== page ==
Friday, August 26, 2011






Not Trying To Ridicule Obama- Just Slipped Out

Go either way- but stay firm. (I know what you're thinking.)

In December of 2010, Congress, as suggested the President, lowered the payroll tax for employees (not employers) one year from 6.2% to 4.2% as part of the agreement to extend the Bush-era tax cuts. This was done, presumably to help stimulate the economy and was especially welcome by Democrats eager to cut a regressive levy. Unfortunately, reducing the payroll tax reduces the solvency of the Social Security system, a bug for most Democrats, a benefit to most Republicans and President Obama, who continually whine about the need to "reform" a program more successful than almost anything Washington ever has done.

President Obama wants to extend the payroll tax cut; Republicans, therefore, want it to expire. But there are two suggestions better than either of these options.

Yesterday, Senator Bernie Sanders proposed that the cap on the Social Security tax, now at $106,800, be adjusted so the "wealthiest Americans" pay. It should have been unnecessary to explain, but given the disinformation from conservatives and the mainstream media, Sanders' office reminded us that Social Security

has not contributed one dime to the federal deficit. It has a $2.5 trillion surplus, and it can pay out every nickel owed to every eligible American for at least the next 25 years, according to the Social Security Administration. A recent report from the non-partisan Congressional Budget Office estimated that Social Security is in even better financial shape and can pay all promised benefits until 2038.

The Vermont Independent was a little vague, not specifying whether all income over $106,800 would be taxed for Social Security or instead only that up to a certain figure (extremely unlikely) or only above a certain figure, $250,000, $1,000,000, or whatever.

Robert Reich, as an academic rather than politician, was more specific. A little over a week ago, outlining a series of steps to pull the nation out of its economic slump, he recommended Washington "exempt forst $20k of income from payroll taxes for two years. Make up shortfall by raising ceiling on income subject to payroll taxes." A year ago, he recommended the same, noting it "would give the economy an immediate boost by adding to the paychecks of just about every working American. 80 percent of Americans pay more in payroll taxes than they do in income taxes. And because lower-income people would get most of the benefit, it's likely to be spent." Reich seemed to be advocating that the reduction apply to employers as well as to employees.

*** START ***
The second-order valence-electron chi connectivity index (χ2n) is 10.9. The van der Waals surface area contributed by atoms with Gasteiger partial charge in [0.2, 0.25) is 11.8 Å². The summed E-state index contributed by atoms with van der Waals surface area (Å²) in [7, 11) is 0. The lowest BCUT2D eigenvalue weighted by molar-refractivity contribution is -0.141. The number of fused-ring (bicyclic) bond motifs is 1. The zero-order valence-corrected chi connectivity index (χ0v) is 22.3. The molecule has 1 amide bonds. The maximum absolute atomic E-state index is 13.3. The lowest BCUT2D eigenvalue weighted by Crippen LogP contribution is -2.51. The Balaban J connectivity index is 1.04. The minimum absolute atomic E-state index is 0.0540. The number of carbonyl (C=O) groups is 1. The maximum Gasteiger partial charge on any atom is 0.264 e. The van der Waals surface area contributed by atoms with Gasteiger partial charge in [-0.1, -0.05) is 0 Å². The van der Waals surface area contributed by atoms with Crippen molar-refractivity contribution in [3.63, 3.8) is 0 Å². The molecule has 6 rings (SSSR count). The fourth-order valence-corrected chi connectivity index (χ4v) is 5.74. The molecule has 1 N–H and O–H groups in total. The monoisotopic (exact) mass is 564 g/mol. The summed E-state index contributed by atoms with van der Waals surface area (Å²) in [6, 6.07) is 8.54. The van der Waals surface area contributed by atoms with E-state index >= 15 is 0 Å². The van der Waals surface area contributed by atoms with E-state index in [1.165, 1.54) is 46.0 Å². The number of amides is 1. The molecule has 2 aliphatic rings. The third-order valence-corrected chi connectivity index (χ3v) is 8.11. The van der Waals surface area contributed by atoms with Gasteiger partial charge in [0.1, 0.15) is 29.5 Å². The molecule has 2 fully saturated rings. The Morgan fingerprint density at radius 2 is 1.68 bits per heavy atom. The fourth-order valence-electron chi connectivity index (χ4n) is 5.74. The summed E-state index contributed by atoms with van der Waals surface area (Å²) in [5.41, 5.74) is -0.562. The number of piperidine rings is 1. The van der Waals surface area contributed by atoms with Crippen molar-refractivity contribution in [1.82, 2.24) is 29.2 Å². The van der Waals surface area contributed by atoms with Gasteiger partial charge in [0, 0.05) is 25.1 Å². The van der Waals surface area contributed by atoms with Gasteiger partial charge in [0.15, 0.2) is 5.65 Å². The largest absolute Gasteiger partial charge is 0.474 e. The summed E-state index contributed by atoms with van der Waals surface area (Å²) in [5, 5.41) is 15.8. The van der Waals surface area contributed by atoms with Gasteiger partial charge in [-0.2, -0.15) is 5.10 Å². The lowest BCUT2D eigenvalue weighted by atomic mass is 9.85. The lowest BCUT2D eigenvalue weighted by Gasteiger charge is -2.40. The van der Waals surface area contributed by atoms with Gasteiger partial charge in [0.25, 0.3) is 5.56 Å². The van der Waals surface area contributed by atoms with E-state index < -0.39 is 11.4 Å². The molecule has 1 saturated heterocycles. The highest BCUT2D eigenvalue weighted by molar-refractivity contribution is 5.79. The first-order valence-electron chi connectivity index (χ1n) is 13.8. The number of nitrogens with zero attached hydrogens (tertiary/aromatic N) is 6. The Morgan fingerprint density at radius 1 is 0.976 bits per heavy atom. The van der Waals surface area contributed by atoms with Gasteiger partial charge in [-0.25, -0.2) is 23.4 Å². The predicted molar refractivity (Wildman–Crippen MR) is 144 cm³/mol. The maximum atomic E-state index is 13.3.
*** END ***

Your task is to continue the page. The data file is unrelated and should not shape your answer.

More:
Keep it simple by simply eliminating the cap on Social Security taxes. Or eliminate the cap for incomes above $250,000 (for all income) and exempt the first $20,000 (or $30,000, if the numbers work), thereby introducing progressivity to the tax and stimulation to the economy. Either proposal would strengthen the Social Security system- as its critics always claim is necessary- and leave unscathed the lower and the middle classes. We must save Social Security for future generations, the Republicans, President Obama and other neo-liberals say; this is their chance.

And of course, this is the reason that Republicans won't go for it, inasmuch as the destruction of one of government's social insurance systems is one of the objectives of the anti-government party (except when its governors accept stimulus funds to balance their budgets; nope, even then). President Obama would like to see this reform occur because, as one who wishes to be remembered as a transformative President, he really would like to ensure the solvency of the Social Security system for the forseeable, or unforseeable, future. Unfortunately, he believes one way to do that is by a de facto reduction of benefits, whether by raising the eligibility age or the COLA formula, perhaps with chained CPI. And it is the same President Obama of whom (allegedly) God earlier this week tweeted

There was just a 6.0 earthquake in Washington. Obama wanted it to be a 3.4, but the Republicans wanted 6.0, so he compromised.






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